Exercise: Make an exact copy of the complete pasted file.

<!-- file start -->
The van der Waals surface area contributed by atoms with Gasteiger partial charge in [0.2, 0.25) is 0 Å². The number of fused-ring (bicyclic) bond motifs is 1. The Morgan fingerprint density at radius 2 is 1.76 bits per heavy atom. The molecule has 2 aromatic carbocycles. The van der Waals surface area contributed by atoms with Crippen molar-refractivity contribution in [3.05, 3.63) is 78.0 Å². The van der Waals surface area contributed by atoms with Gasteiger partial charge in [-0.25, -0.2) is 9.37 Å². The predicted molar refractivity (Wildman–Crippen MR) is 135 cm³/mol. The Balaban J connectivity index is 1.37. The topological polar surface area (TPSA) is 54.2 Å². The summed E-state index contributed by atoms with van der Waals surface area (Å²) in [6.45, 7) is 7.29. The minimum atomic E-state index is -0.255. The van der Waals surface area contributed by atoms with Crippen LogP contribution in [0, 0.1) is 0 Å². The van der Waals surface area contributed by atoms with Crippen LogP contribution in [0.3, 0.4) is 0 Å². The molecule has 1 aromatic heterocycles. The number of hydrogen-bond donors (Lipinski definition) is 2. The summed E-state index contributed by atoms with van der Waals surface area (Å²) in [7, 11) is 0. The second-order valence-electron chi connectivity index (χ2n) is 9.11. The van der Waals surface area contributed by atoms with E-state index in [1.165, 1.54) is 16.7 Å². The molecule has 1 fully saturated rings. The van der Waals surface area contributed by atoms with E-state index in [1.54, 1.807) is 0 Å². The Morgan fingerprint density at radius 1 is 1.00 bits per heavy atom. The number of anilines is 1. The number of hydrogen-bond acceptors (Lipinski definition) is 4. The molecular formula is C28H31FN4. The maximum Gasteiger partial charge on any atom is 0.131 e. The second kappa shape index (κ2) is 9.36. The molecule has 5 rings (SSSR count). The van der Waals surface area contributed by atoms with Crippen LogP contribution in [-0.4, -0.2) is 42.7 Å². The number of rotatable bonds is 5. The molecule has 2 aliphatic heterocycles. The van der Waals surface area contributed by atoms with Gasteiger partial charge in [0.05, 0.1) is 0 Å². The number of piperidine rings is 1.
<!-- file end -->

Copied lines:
The van der Waals surface area contributed by atoms with Gasteiger partial charge in [0.2, 0.25) is 0 Å². The number of fused-ring (bicyclic) bond motifs is 1. The Morgan fingerprint density at radius 2 is 1.76 bits per heavy atom. The molecule has 2 aromatic carbocycles. The van der Waals surface area contributed by atoms with Crippen molar-refractivity contribution in [3.05, 3.63) is 78.0 Å². The van der Waals surface area contributed by atoms with Gasteiger partial charge in [-0.25, -0.2) is 9.37 Å². The predicted molar refractivity (Wildman–Crippen MR) is 135 cm³/mol. The Balaban J connectivity index is 1.37. The topological polar surface area (TPSA) is 54.2 Å². The summed E-state index contributed by atoms with van der Waals surface area (Å²) in [6.45, 7) is 7.29. The minimum atomic E-state index is -0.255. The van der Waals surface area contributed by atoms with Crippen LogP contribution in [0, 0.1) is 0 Å². The van der Waals surface area contributed by atoms with Crippen LogP contribution in [0.3, 0.4) is 0 Å². The molecule has 1 aromatic heterocycles. The number of hydrogen-bond donors (Lipinski definition) is 2. The summed E-state index contributed by atoms with van der Waals surface area (Å²) in [7, 11) is 0. The second-order valence-electron chi connectivity index (χ2n) is 9.11. The van der Waals surface area contributed by atoms with E-state index in [1.165, 1.54) is 16.7 Å². The molecule has 1 fully saturated rings. The van der Waals surface area contributed by atoms with E-state index in [1.54, 1.807) is 0 Å². The Morgan fingerprint density at radius 1 is 1.00 bits per heavy atom. The number of anilines is 1. The number of hydrogen-bond acceptors (Lipinski definition) is 4. The molecular formula is C28H31FN4. The maximum Gasteiger partial charge on any atom is 0.131 e. The second kappa shape index (κ2) is 9.36. The molecule has 5 rings (SSSR count). The van der Waals surface area contributed by atoms with Crippen LogP contribution in [-0.4, -0.2) is 42.7 Å². The number of rotatable bonds is 5. The molecule has 2 aliphatic heterocycles. The van der Waals surface area contributed by atoms with Gasteiger partial charge in [0.05, 0.1) is 0 Å². The number of piperidine rings is 1.